Kawasaki To Launch 10 EVs By 2025; To Go All Electric In Some Markets By 2035

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Kawasaki revealed a lot of information during its recently held business policy briefing and a major chunk of the discussion revolved around the electrification of its portfolio. The shift towards electric mobility is increasing its pace with each passing day with more and more manufacturers announcing their road map towards achieving complete electrification. Kawasaki too has announced that it is gearing up to introduce at least 10 battery electric vehicles (BEVs) and hybrids (combined) by 2025.

Other announcements

Moreover, the company has also announced that it is planning to go all-electric with all major models for developed countries by 2035. Kawasaki has also announced that it is working hard towards introducing 16 new models per year by 2025 and this number also includes EVs and hybrids.

Kawasaki Ninja 300 EV

EV based on Ninja 300

The idea of an electric sportsbike from Kawasaki based on the Ninja 300 has been floating around for a very long time now. Kawasaki too, has constantly teased us with frequently released teasers. The company also released a set of videos showing the development of this EV. The video showcased the manual transmission of this Ninja 300 based EV where Kawasaki is boasting by saying ‘Shifting your impression of EV bikes’.  The whole video package began with Kawasaki stated to be “developing the high charged thrills of tomorrow”. The video features a fully-faired prototype, which features a conventional gearbox and the bike has been developed according to Kawasaki’s ‘RIDEOLOGY’ philosophy, which focuses on the machine being fun to control, exciting and reflects the bikemaker’s passion to build desirable motorcycles. Throughout the development phase, Kawasaki has been thoroughly studying and patenting several features, which range from chassis geometry and packaging to thumb-brake activated energy recovery systems and transmissions.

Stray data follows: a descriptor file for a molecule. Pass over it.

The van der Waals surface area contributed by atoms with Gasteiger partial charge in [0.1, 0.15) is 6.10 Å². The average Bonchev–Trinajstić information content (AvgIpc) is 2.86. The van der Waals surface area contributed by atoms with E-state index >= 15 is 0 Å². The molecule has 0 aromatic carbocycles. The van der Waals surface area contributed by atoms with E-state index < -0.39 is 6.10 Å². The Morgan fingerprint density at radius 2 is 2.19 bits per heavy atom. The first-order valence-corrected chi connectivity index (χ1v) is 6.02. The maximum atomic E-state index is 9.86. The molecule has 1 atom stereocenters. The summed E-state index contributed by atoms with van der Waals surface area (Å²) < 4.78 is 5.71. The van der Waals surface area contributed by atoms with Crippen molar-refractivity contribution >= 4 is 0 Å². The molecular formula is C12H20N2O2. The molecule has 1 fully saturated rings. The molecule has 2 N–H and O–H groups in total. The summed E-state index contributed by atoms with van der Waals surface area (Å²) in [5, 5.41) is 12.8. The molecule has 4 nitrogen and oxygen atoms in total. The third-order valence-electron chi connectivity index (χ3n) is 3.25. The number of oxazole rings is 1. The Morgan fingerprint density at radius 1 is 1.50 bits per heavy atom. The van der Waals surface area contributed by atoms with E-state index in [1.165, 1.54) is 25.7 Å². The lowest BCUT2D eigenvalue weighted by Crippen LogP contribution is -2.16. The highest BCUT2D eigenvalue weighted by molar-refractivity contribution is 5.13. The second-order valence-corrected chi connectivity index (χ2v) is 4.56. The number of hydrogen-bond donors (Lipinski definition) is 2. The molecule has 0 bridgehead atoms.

The prototype is equipped with a DC fast charger developed in Japan and it is capable of replenishing back to 100 percent in just half an hour. It bears stark resemblance with the regular Ninja 300 and share most of the mechanical bits like the suspension system, braking unit and even the wheels. It uses a trellis frame though, as opposed to the diamond type frame to accommodate a big battery pack and an electric motor. In place of the six-speed transmission you could find in a regular Ninja, the electric version uses a four-speed unit.

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